Recruiting Musicians to Ministry: Success Brings Success

by vernsanders on March 27, 2012

Reading a post the other day entitled How to Build a Creative Arts Culture and came across this quote from a panel discussion:

Re: Is your band paid staff?
Taylor: No, because we don’t have the budget, and it wasn’t a possibility. We’ve grown our talent. Good musicians are attracted to good music.

I want to talk about the last sentence there…specifically as it relates to recruiting musicians to a ministry.

First, let’s be clear: I’m not talking about “standard” recruiting. You know, where you put up signs or announcements in the worship bulletin that say “Musicians Needed.” My experience is that in any church of less than 500, and in most churches of up to 1000, you, as a ministry leader, are going to know (or know someone who knows) pretty much everyone who is a potential music ministry recruit. This is true, in part, because musicians tend to want to “be on stage,” and because a music ministry leader is generally a well-known entity in any church. Accessibility to that leader may be a roadblock to recruiting, but my experience is that if someone wants to join your program, they seek you out, or someone tells you about them.

Instead I want to talk about musicians in the community (or the congregation) who are…how shall I say this…at a certain proficiency level. Not warm bodies, but well-schooled and/or very talented people. My observation and experience tell me that if a “good” musician is in the pews, it is probably because they either want a break from being a musician (sabbath at a church? what a concept!), or they don’t think the music ministry is a good fit.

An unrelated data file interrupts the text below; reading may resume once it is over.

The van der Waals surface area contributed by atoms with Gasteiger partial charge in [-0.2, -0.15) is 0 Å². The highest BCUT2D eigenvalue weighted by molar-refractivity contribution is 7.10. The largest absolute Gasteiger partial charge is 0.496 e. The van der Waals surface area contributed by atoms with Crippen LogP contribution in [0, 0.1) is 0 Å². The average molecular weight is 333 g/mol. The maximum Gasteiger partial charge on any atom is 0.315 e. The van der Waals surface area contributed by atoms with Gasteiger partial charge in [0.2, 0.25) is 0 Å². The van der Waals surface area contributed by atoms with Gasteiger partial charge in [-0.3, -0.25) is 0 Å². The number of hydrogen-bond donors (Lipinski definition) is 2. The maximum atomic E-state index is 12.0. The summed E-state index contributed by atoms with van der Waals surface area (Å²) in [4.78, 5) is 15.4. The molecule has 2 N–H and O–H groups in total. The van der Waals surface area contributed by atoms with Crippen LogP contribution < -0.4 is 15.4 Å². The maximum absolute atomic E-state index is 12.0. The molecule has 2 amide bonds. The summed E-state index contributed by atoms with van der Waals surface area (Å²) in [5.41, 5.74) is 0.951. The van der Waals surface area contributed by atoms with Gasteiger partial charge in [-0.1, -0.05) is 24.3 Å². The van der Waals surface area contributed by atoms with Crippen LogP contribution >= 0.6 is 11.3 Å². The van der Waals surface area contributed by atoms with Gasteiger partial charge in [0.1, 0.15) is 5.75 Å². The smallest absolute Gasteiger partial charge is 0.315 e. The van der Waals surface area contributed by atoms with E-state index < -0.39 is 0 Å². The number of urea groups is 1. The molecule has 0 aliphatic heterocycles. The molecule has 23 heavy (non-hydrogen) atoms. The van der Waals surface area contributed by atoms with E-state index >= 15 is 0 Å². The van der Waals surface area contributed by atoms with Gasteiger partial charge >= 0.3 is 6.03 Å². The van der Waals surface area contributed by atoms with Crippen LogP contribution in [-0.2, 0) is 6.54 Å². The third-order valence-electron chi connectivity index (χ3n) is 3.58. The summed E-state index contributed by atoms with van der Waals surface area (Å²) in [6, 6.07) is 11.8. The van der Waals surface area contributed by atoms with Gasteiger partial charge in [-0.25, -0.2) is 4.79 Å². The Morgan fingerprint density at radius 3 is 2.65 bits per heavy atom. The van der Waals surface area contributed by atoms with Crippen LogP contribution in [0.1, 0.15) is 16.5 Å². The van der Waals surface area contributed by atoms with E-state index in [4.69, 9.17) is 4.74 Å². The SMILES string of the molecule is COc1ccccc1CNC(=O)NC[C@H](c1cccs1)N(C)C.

The good fit can have a couple of manifestations: “I’m too good for you,” or “I don’t want to stand out because I’m better than the rest of the people in the group.” In the first case, there is little that you can do to persuade someone that contributing their gifts and talents will be a benefit for them. They are transactionally-driven (“I’ll sing/play a solo any time you want, but I’m not willing to be in the choir/orchestra…”), and my experience is that chasing them, hoping for an attitude change, is folly.

In the second case, though, a leader has all the control in the world. To be blunt, if your group sucks, and there is a “good” musician in the pews, you either need to enlist their help because you are incapable of making the group grow as much as the other musician, or you need to grow the group musically. This is another case of “teach your [people] well…” because if your group is musically literate, capable of stylistic authenticity, and flexible in repertoire, my experience is that the “good” musician beats a path to your rehearsal. They literally will show up one day and ask “Where do I sit?”

Has this been your experience? Let me know what you know, so I can learn from it…please…

Ipod shuffle status (What is this?): 3715 (Under the Boardwalk – The Drifters)  of 7875

Get my EBook The Choir in Modern Worship



Previous post:

Next post: